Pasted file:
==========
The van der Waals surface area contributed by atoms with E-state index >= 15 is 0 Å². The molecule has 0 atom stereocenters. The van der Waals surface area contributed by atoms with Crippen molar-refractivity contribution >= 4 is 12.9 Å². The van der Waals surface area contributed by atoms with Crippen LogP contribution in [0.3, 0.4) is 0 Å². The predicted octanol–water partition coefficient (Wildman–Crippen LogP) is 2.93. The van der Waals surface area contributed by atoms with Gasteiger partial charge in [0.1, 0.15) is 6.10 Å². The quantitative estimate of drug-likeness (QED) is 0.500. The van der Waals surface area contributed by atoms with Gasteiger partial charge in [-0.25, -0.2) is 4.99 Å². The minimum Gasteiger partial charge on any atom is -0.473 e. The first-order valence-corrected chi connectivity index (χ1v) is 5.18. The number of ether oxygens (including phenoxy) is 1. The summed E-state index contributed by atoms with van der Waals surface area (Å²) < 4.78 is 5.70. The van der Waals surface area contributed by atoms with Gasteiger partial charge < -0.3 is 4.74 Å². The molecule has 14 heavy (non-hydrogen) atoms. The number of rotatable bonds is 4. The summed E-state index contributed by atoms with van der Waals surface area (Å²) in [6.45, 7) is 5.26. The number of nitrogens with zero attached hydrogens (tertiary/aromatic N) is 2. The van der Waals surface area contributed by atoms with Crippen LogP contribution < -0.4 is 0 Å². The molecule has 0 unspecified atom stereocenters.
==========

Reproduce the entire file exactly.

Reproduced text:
The van der Waals surface area contributed by atoms with E-state index >= 15 is 0 Å². The molecule has 0 atom stereocenters. The van der Waals surface area contributed by atoms with Crippen molar-refractivity contribution >= 4 is 12.9 Å². The van der Waals surface area contributed by atoms with Crippen LogP contribution in [0.3, 0.4) is 0 Å². The predicted octanol–water partition coefficient (Wildman–Crippen LogP) is 2.93. The van der Waals surface area contributed by atoms with Gasteiger partial charge in [0.1, 0.15) is 6.10 Å². The quantitative estimate of drug-likeness (QED) is 0.500. The van der Waals surface area contributed by atoms with Gasteiger partial charge in [-0.25, -0.2) is 4.99 Å². The minimum Gasteiger partial charge on any atom is -0.473 e. The first-order valence-corrected chi connectivity index (χ1v) is 5.18. The number of ether oxygens (including phenoxy) is 1. The summed E-state index contributed by atoms with van der Waals surface area (Å²) < 4.78 is 5.70. The van der Waals surface area contributed by atoms with Gasteiger partial charge < -0.3 is 4.74 Å². The molecule has 14 heavy (non-hydrogen) atoms. The number of rotatable bonds is 4. The summed E-state index contributed by atoms with van der Waals surface area (Å²) in [6.45, 7) is 5.26. The number of nitrogens with zero attached hydrogens (tertiary/aromatic N) is 2. The van der Waals surface area contributed by atoms with Crippen LogP contribution < -0.4 is 0 Å². The molecule has 0 unspecified atom stereocenters.